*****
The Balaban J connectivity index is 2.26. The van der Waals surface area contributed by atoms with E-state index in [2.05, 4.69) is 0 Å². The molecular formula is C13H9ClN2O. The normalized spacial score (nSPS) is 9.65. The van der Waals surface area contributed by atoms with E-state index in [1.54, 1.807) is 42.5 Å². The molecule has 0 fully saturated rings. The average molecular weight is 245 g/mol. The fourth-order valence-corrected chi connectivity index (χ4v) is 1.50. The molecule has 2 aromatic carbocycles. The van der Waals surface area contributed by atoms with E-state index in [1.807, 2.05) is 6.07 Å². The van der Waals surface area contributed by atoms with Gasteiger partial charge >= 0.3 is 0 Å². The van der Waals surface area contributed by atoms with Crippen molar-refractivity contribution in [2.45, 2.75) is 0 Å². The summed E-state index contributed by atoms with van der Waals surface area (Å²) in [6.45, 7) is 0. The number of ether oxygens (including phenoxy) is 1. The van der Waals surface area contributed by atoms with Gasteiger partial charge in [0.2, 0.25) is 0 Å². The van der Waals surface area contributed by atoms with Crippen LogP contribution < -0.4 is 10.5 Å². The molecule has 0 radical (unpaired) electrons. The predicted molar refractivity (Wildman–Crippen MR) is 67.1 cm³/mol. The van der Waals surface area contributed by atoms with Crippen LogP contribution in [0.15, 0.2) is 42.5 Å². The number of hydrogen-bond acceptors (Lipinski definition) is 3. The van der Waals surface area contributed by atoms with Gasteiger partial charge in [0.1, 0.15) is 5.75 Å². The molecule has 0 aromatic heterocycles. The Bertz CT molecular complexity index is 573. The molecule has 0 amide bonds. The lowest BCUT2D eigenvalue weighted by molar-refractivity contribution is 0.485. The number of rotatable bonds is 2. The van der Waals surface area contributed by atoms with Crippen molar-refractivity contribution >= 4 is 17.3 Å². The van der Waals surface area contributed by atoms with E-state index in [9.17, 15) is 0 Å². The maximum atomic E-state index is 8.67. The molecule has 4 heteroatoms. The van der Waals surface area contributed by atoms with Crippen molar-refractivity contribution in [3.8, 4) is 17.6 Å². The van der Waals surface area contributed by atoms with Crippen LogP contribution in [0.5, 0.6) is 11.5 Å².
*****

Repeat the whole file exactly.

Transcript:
The Balaban J connectivity index is 2.26. The van der Waals surface area contributed by atoms with E-state index in [2.05, 4.69) is 0 Å². The molecular formula is C13H9ClN2O. The normalized spacial score (nSPS) is 9.65. The van der Waals surface area contributed by atoms with E-state index in [1.54, 1.807) is 42.5 Å². The molecule has 0 fully saturated rings. The average molecular weight is 245 g/mol. The fourth-order valence-corrected chi connectivity index (χ4v) is 1.50. The molecule has 2 aromatic carbocycles. The van der Waals surface area contributed by atoms with E-state index in [1.807, 2.05) is 6.07 Å². The van der Waals surface area contributed by atoms with Gasteiger partial charge >= 0.3 is 0 Å². The van der Waals surface area contributed by atoms with Crippen molar-refractivity contribution in [2.45, 2.75) is 0 Å². The summed E-state index contributed by atoms with van der Waals surface area (Å²) in [6.45, 7) is 0. The number of ether oxygens (including phenoxy) is 1. The van der Waals surface area contributed by atoms with Gasteiger partial charge in [0.2, 0.25) is 0 Å². The van der Waals surface area contributed by atoms with Crippen LogP contribution < -0.4 is 10.5 Å². The molecule has 0 radical (unpaired) electrons. The predicted molar refractivity (Wildman–Crippen MR) is 67.1 cm³/mol. The van der Waals surface area contributed by atoms with Crippen LogP contribution in [0.15, 0.2) is 42.5 Å². The number of hydrogen-bond acceptors (Lipinski definition) is 3. The van der Waals surface area contributed by atoms with Gasteiger partial charge in [0.1, 0.15) is 5.75 Å². The molecule has 0 aromatic heterocycles. The Bertz CT molecular complexity index is 573. The molecule has 0 amide bonds. The lowest BCUT2D eigenvalue weighted by molar-refractivity contribution is 0.485. The number of rotatable bonds is 2. The van der Waals surface area contributed by atoms with Crippen molar-refractivity contribution >= 4 is 17.3 Å². The van der Waals surface area contributed by atoms with E-state index in [9.17, 15) is 0 Å². The maximum atomic E-state index is 8.67. The molecule has 4 heteroatoms. The van der Waals surface area contributed by atoms with Crippen molar-refractivity contribution in [3.8, 4) is 17.6 Å². The van der Waals surface area contributed by atoms with Crippen LogP contribution in [0.5, 0.6) is 11.5 Å².